Seven-day lockdown prompts vaccine frenzy across Wellington Shire

Vaccination and testing numbers have more than doubled at Inglis Medical Centre’s two clinics since news of the latest Melbourne-based outbreak.

Liz Bell

THE rapidly increasing cluster of COVID-19 cases being detected across Melbourne has jolted Gippslanders into vaccination frenzy.

On Monday morning, there were 54 recorded active COVID-19 cases in Victoria.

GP clinics and respiratory centres across Wellington Shire are reporting a sudden jump in people wanting to be vaccinated, following the outbreak.

Wellington Respiratory Clinic’s vaccination clinic, which can vaccinate up to 300 people a day, has been flooded with calls from people wanting the jab, and by Friday was booked up well into this week.

Clinic director Dr Yousuf Ahmad said vaccination and testing numbers had more than doubled since news of the latest Melbourne-based outbreak, with Wellington Respiratory Clinic (which does testing) and the new vaccination clinic now opening on weekends.

Dr Ahmad said last week the clinic had also seen an increase in people coming from outside the shire, as Melburnians began scrambling to escape the city once lockdown was imminent.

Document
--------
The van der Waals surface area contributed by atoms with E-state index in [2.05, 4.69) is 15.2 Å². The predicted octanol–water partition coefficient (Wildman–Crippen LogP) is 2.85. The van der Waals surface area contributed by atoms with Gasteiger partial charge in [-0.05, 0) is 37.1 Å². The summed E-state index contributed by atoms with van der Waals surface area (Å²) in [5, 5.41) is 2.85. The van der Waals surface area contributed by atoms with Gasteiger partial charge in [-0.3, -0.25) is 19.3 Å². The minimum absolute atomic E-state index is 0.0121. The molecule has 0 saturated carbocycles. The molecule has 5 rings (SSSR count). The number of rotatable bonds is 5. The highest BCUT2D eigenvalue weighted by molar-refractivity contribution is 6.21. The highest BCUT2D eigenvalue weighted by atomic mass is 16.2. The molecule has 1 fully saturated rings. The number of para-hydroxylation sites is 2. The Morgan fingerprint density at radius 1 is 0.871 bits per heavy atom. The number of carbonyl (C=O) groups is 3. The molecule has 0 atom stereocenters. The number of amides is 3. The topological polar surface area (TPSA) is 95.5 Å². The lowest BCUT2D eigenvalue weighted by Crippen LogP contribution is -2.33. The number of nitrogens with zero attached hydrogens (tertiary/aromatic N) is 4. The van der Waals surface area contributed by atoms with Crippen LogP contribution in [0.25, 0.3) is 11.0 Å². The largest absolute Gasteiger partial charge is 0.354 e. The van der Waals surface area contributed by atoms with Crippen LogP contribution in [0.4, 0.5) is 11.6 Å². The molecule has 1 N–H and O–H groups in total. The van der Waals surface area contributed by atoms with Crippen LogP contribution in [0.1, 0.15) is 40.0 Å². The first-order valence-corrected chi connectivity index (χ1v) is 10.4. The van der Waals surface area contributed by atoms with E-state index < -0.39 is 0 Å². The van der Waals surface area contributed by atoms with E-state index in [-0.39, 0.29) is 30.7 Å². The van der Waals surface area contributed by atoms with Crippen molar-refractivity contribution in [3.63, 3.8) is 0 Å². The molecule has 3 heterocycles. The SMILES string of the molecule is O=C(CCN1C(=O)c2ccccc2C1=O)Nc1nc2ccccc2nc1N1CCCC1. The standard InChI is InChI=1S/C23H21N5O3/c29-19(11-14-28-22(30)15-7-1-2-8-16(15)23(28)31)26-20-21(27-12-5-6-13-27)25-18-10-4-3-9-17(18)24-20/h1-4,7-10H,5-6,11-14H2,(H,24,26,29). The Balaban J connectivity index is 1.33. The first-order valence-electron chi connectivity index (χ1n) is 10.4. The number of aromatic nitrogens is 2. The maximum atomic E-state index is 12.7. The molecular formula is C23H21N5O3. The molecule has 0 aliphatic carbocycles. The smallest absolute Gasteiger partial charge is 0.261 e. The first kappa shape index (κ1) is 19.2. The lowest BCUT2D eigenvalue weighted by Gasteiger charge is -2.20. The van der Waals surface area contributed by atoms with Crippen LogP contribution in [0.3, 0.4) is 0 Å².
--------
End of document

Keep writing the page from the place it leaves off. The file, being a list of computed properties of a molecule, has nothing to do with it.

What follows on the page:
It’s been a similar scene at Clocktower Medical Centre, where a spokesperson said vaccination bookings were being snapped up by those previously hesitant, as the threat of further outbreaks and extended lockdowns loomed.

Clocktower Medical practice manager Caroline Driscoll said the Melbourne-based COVID-19 outbreak had scared people into reality.

“I think complacency had set in, particularly up here where we haven’t really seen the virus, but what’s happening now is making people realise that this is not over, it is still a fragile situation and vaccination is essential,” she said.

Prior to the latest Melbourne outbreak, the centre was able to vaccinate as many as 200 patients per week, despite low demand.

But as fear of an outbreak grips regional Victoria, demand is rising and the centre’s stocks have been increased to cater for up to 300.

Ms Driscoll said while it was good to see the community act responsibly and seek vaccination, misinformation about risks and eligibility was causing delays.

“People have got it in their minds that there is a choice of vaccine, but the government guidelines are clear; only AstraZeneca is available for people aged over 50, unless they meet special criteria,” she said.

“Because of misinformation, we have been getting people asking for Pfizer instead of AstraZeneca but we can’t give that here, and people need to get advice from their doctor.”

Although vaccination is not yet available at pharmacies, Sale’s Findlay and Weymouth Amcal Pharmacy director Darren Richards said the chemist had been through the tender process and expected to learn which pharmacies would be part of the rollout within two weeks.

Last week, a new COVID-19 vaccine community clinic opened at the Gippsland Regional Sports Complex in Cobains Rd, Sale, with capacity to vaccinate up to 200 to 300 per day.

The clinic is offering Pfeizer and AstraZeneca vaccines for those eligible.

To book a spot, phone 1800 675 398.